Usually it’s the weather’s fault when a metal door sticks. If the sun shines, its outer side expands. If it’s cold outside, however, the door bulges inwards. A shear-free insulbar insulating profile from Ensinger (patent pending) minimises this deformation.
Plastics specialist Ensinger has developed a solution for reducing the impact of the bi-temperature effect (also called the bi-metal effect): The new insulating profile consists of two intermeshing parts which, in the event of differing linear expansion between the aluminium shells, move against each other.
“Our new bar has allowed us to create an adaptable insulation zone between the outer and inner shell of a metal door”, explains Matthias Rink, Sales Director for insulbar. “The intermeshing profile sections even out the temperature-related linear expansion. At the same time, the design provides high transverse tensile strength.”
The shear-free insulbar profile can be rolled up and laminated like a conventional insulating bar. It is available in different sizes between 20 and 42 mm. In the insulbar Finder (www.insulbar.com/en/insulbar-finder), with Ensinger’s standard profiles, it is listed under the “Geometry” tab in the “Special applications” section.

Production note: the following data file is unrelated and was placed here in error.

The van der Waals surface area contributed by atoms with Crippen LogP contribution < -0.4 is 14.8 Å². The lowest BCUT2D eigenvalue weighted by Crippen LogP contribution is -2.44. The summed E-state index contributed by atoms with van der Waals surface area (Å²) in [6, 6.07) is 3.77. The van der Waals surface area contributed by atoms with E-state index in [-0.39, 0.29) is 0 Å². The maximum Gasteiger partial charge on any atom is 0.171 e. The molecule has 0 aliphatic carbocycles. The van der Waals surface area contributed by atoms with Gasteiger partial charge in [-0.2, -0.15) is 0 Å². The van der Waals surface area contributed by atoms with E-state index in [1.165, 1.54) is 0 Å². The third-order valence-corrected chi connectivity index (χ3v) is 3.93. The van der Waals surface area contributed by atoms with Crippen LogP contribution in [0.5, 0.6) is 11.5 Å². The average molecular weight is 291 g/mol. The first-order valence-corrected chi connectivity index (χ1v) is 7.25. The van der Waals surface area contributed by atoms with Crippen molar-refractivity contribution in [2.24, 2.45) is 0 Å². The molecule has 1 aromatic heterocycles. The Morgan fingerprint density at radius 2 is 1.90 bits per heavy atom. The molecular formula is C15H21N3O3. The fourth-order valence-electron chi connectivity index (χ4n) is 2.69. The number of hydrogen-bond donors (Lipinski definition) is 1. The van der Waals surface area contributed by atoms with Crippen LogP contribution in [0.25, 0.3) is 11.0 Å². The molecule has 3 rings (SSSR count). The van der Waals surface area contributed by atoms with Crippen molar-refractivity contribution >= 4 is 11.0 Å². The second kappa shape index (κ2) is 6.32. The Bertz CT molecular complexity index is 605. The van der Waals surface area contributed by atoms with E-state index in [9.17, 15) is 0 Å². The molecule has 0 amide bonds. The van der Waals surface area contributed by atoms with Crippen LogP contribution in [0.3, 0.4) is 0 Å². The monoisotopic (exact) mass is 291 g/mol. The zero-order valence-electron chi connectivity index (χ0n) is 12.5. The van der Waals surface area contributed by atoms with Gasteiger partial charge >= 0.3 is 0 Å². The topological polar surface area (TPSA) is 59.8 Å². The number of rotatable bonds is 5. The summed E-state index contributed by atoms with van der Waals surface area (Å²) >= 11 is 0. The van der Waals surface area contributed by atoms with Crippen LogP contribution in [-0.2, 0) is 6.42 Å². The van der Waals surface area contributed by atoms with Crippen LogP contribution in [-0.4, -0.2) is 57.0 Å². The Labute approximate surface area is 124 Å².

Further information on insulbar insulating profiles: www.insulbar.com/
Fig. 1a and b: The shear-free insulbar insulating profile from Ensinger evens out the temperature-related, differing linear expansion of the aluminium shells and simultaneously provides high transverse tensile strength.
Fig. 2: Aluminium assembly with normal insulating profile: The large temperature difference causes the door to become deformed; Fig. 3: Aluminium assembly with shear-free insulbar insulating profile: the flexible insulation zone evens out the differing linear expansion between the inner and outer shells effectively.
Fig. 4: Shear-free insulbar insulating profile: The shear rigidity c is almost zero. Bending of the door is thus significantly minimised.
Picture credits: Ensinger GmbH